Figure 3: Oscilloscope capture of the B-PWM waveform at the output of the transmitter, similar to the one of Figure 1.
Figure 4: Stages (block diagram) of the receiver.
Figure 5: Upper trace: oscilloscope capture at the output of the first (current to voltage converter) stage. It is shown that the low frequency content is lost and the waveform is weighted above and below the zero mean value. Lower trace: output of the second (inverting voltage comparator) stage. The waveform is restored in to its original (two) levels.
Figure 6: Oscilloscope capture at the outputs of the second (voltage comparator, different time scale) as the above and the third (demodulation Low Pass Filter) stages of the receiver. The two different duty cycles give two distinct voltage levels (despite being rounded) corresponding to the logic states.
Figure 7: Oscilloscope capture at the outputs of the third stage (demodulation Low Pass Filter) as in lower trace of Figure 6 and Pulse Shaping Stage (data output) of the receiver. The signal is finally restored to the voltage levels of the demodulated data waveform.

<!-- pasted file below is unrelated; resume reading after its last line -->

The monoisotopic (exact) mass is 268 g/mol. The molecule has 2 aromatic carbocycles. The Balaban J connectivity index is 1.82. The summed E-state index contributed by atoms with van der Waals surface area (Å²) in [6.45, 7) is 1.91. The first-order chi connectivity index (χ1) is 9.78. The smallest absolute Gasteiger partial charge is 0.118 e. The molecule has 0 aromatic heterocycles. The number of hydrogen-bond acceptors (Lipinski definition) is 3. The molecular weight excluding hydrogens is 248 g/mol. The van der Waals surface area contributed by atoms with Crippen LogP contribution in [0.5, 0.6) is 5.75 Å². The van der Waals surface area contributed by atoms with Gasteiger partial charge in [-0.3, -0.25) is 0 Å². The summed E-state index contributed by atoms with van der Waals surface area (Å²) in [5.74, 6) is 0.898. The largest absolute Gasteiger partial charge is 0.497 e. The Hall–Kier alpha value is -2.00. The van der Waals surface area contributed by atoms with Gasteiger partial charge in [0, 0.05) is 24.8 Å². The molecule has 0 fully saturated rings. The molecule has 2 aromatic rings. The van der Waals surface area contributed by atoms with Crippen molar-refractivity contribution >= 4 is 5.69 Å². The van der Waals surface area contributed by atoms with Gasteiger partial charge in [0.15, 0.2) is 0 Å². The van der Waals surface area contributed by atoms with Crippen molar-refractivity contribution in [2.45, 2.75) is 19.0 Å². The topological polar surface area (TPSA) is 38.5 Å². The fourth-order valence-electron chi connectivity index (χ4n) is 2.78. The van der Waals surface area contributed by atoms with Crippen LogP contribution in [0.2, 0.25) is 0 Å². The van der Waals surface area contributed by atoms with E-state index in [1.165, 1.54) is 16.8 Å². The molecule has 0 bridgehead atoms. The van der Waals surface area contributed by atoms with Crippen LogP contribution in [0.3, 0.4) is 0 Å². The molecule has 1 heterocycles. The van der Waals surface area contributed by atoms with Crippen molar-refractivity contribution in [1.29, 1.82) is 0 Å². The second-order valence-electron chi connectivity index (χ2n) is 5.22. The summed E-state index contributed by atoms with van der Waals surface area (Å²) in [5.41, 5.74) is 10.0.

As stated earlier, at first glance, in Figure 5 (upper trace), it seems that the information lying in the voltage levels of Figure 1 (bold line) is lost. Fortunately, this is not the case, because the information actually lies in the zero-crossings of the modulated signal, according to the duty cycle: the signal, as shown in Figure 2 or Figure 5 (upper trace), will be restored at the original levels at the receiver after a voltage comparator stage. Since the signal can be distorted and noise is added, it is now evident that the two levels (corresponding mean values or envelopes) of the signal close to the zero line, Figure 2, must be as distinct as possible. This requirement drives at duty cycles closer to 50%. This is opposite to our former aspect of the most distinct duty cycles. In Figure 2, the two cases of modulated waveforms of the same initial amplitude but of different pairs of complementary duty cycles are shown. The left trace (a) has more distinct duty cycles, more apart from 50%, while the right trace (b) is closer to 50%. It is evident that the right trace (b) has an advantage since the two envelopes around the straight (zero mean value) line are in larger distance (more distinct) than the corresponding ones of the left trace (a). As the 3rd stage, the demodulating one, is a Low Pass Filter which accepts the restored but still modulated B-PWM waveform and has to give the demodulated data at its output, the most distinct the duty cycles are, the best the voltage level separation appears. So, a compromise at the duty cycle selection is necessary. Since the lower value of the duty cycle has to be somewhere among 0% and 50% while the upper value of the duty cycle has to be in the range among 100% and 50%, the average values of the two ranges are selected, that is, 25% and 75%, in order to maintain the complementarity of the pair (summing 100%), because in this way we obtain the most distinct voltage levels at the output of the demodulation filter while preserving the chopping action of the transmitted waveform.